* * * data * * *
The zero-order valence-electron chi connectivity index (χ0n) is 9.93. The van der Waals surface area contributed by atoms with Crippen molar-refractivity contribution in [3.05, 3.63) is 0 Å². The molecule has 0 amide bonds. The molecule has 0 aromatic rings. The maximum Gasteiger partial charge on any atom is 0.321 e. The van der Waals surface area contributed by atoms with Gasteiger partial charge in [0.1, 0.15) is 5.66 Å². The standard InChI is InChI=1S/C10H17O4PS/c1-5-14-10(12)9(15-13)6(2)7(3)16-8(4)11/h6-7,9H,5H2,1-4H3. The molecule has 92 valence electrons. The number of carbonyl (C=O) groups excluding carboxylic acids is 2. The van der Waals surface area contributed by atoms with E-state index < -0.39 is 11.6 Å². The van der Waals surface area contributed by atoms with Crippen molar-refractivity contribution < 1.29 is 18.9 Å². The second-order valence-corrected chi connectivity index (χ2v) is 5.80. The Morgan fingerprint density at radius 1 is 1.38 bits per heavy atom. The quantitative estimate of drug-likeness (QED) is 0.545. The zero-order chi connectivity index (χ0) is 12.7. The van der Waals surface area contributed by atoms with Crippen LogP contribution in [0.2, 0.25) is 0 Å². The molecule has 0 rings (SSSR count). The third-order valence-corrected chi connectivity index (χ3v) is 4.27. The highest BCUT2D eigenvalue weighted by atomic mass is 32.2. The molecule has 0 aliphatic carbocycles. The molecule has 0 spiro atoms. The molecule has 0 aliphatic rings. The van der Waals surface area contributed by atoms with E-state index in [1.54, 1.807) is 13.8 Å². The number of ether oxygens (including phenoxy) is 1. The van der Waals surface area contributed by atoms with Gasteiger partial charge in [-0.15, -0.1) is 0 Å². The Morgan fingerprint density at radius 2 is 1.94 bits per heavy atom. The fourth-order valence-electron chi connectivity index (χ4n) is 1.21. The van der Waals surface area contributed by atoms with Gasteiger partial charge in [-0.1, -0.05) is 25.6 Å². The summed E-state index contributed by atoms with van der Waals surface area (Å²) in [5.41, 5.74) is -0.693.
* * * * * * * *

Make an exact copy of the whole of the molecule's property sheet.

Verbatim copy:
The zero-order valence-electron chi connectivity index (χ0n) is 9.93. The van der Waals surface area contributed by atoms with Crippen molar-refractivity contribution in [3.05, 3.63) is 0 Å². The molecule has 0 amide bonds. The molecule has 0 aromatic rings. The maximum Gasteiger partial charge on any atom is 0.321 e. The van der Waals surface area contributed by atoms with Gasteiger partial charge in [0.1, 0.15) is 5.66 Å². The standard InChI is InChI=1S/C10H17O4PS/c1-5-14-10(12)9(15-13)6(2)7(3)16-8(4)11/h6-7,9H,5H2,1-4H3. The molecule has 92 valence electrons. The number of carbonyl (C=O) groups excluding carboxylic acids is 2. The van der Waals surface area contributed by atoms with E-state index < -0.39 is 11.6 Å². The van der Waals surface area contributed by atoms with Crippen molar-refractivity contribution < 1.29 is 18.9 Å². The second-order valence-corrected chi connectivity index (χ2v) is 5.80. The Morgan fingerprint density at radius 1 is 1.38 bits per heavy atom. The quantitative estimate of drug-likeness (QED) is 0.545. The zero-order chi connectivity index (χ0) is 12.7. The van der Waals surface area contributed by atoms with Crippen LogP contribution in [0.2, 0.25) is 0 Å². The molecule has 0 rings (SSSR count). The third-order valence-corrected chi connectivity index (χ3v) is 4.27. The highest BCUT2D eigenvalue weighted by atomic mass is 32.2. The molecule has 0 aliphatic carbocycles. The molecule has 0 spiro atoms. The molecule has 0 aliphatic rings. The van der Waals surface area contributed by atoms with E-state index in [1.54, 1.807) is 13.8 Å². The number of ether oxygens (including phenoxy) is 1. The van der Waals surface area contributed by atoms with Gasteiger partial charge in [-0.15, -0.1) is 0 Å². The Morgan fingerprint density at radius 2 is 1.94 bits per heavy atom. The fourth-order valence-electron chi connectivity index (χ4n) is 1.21. The van der Waals surface area contributed by atoms with Gasteiger partial charge in [-0.1, -0.05) is 25.6 Å². The summed E-state index contributed by atoms with van der Waals surface area (Å²) in [5.41, 5.74) is -0.693.